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Complimentary Tickets for the Southeast Asian Games Announced by Hun Sen

April 12, 2023 Asia Sports

The dispute with Thailand has been resolved thanks to the Cambodian leader’s announcement that television rights will likewise be free.

The Southeast Asian Games will be held from May 5 to May 17 and will feature 608 events over 37 sports, according to Cambodian Prime Minister Hun Sen. All tickets for the events will be free for both Cambodians and visitors, he said.

Hun Sen stated, “We have spent many years and hundreds of millions of dollars to organize this event, including grants from our Chinese ally. I will thus categorically forbid the selling of tickets for the opening and closing ceremonies, as well as for the competitions.

The 12th ASEAN Para Games, which will take place from June 3 to June 9, are also affected by the ruling.

Hun Sen, whose authoritarian management style is well-known, also issued a warning, saying that “any groups or officials that act differently will be liable to the Prime Minister and the law.”

The SEA Games, which take place every two years, will be held in Cambodia for the first time this year. The third Southeast Asian Peninsula Games, as the competition was then known, were scheduled to take place in 1963, but the political atmosphere forced the cancellation of the events.

Simply put, Cambodia was not prepared to host the games after three decades of conflict and an additional two decades of post-conflict reconstruction.

The 32nd edition will serve as a showcase for the country’s recent rapid development, thus the government is eager to promote it.

The SEA Games logo for Cambodia is “Sport: Live in Peace.”

After receiving complaints that the broadcasting fees were too exorbitant and went against tradition, where the host nation only charged a nominal fee, Hun Sen announced that anyone who had already purchased tickets would receive a complete refund and that the fees would be waived.

Thailand was reportedly asked to pay a record $800,000 for this year’s live broadcasts, compared to Vietnam, which will host the 31st SEA Games in 2021, which will cost $10,000 for live broadcasting rights.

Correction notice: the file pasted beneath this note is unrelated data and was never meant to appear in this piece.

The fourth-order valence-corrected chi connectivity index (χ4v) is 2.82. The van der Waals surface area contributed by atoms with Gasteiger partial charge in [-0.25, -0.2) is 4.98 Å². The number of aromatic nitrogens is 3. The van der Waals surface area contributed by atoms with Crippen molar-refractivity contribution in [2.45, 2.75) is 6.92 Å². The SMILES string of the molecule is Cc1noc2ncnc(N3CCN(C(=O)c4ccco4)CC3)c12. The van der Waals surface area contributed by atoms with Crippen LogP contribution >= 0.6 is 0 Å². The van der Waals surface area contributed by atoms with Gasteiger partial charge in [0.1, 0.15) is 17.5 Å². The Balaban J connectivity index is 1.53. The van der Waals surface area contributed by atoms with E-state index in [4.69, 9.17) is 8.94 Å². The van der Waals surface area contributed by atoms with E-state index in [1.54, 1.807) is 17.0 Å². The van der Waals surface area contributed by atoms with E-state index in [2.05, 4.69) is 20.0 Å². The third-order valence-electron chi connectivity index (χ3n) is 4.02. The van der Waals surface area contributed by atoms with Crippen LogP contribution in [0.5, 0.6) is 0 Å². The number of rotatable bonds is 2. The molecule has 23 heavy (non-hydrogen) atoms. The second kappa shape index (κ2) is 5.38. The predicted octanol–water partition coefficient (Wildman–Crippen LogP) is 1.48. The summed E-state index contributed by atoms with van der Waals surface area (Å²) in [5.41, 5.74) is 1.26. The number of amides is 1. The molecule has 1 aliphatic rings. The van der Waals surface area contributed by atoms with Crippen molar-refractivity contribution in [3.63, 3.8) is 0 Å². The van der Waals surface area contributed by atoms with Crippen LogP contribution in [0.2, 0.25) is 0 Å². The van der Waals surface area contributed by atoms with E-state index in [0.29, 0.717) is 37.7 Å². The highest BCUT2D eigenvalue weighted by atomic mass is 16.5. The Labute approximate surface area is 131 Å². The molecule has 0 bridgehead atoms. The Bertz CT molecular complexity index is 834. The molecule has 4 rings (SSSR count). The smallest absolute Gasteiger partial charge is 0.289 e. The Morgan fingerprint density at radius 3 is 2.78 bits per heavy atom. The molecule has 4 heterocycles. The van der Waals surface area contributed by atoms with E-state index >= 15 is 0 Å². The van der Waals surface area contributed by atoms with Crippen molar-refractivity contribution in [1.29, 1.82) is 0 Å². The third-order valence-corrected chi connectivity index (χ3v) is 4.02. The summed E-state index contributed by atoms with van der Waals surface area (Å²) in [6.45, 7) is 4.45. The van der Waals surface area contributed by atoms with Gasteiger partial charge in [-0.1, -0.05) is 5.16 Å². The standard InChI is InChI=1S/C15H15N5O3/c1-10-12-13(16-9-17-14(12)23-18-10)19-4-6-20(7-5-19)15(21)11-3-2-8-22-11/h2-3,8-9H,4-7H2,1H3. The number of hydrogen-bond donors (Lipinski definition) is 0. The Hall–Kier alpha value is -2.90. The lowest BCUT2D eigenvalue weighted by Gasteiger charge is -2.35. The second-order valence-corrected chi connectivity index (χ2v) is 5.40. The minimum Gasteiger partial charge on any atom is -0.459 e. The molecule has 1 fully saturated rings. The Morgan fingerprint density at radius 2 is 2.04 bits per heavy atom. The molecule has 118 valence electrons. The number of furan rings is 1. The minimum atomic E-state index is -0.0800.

According to a report from the official news outlet FreshNews, Samdech (Hun Sen) ordered that foreign TV stations not be charged a fee for airing the 32nd SEA Games in Cambodia.

11 nations, including all 10 ASEAN members and Timor-Leste, which is anticipated to join the group later this year, will compete in the events, and Singapore, Indonesia, Vietnam, and Malaysia have already secured an agreement to cover live broadcasts of them.

The games were anticipated to give the local economy, particularly tourism, which is still battling to recover from the COVID-19 outbreak, a much-needed boost. A $150 million stadium with 60,000 seats was erected with a grant from China under its Belt and Road Initiative.

A multi-sports arena with a seating capacity of 5,500, an aquatic complex featuring an Olympic-sized swimming pool, and dormitories for roughly 7,000 athletes and officials have all been constructed. Seven thousand more people have offered to assist.

The choice by the host to use the popular Thai term “Muaythai” for boxing instead of the Cambodian term “Kun Khmer” has caused the most controversy to yet and prompted threats of sanctions from the International Federation of Muaythai Associations.

FreshNews continued, “The SEA Games, held in Cambodia for the first time after 64 years of waiting, is a historical event and a source of national pride. The planning of this event is seen as a diplomatic strategy by the Royal Government of Cambodia to improve Cambodia’s reputation.

The Southeast Asian Games will also take place just two months before the national elections on July 23. Hun Sen’s long-reigning Cambodian People’s Party (CPP) is the only candidate for those elections because the opposition Cambodian National Rescue Party (CNRP) was declared illegal by the courts in 2017.

Since then, CNRP officials have been apprehended and found guilty of charges ranging from defamation and provocation to preparing a color revolution to overthrow Hun Sen and the CPP. Many have received severe prison sentences.

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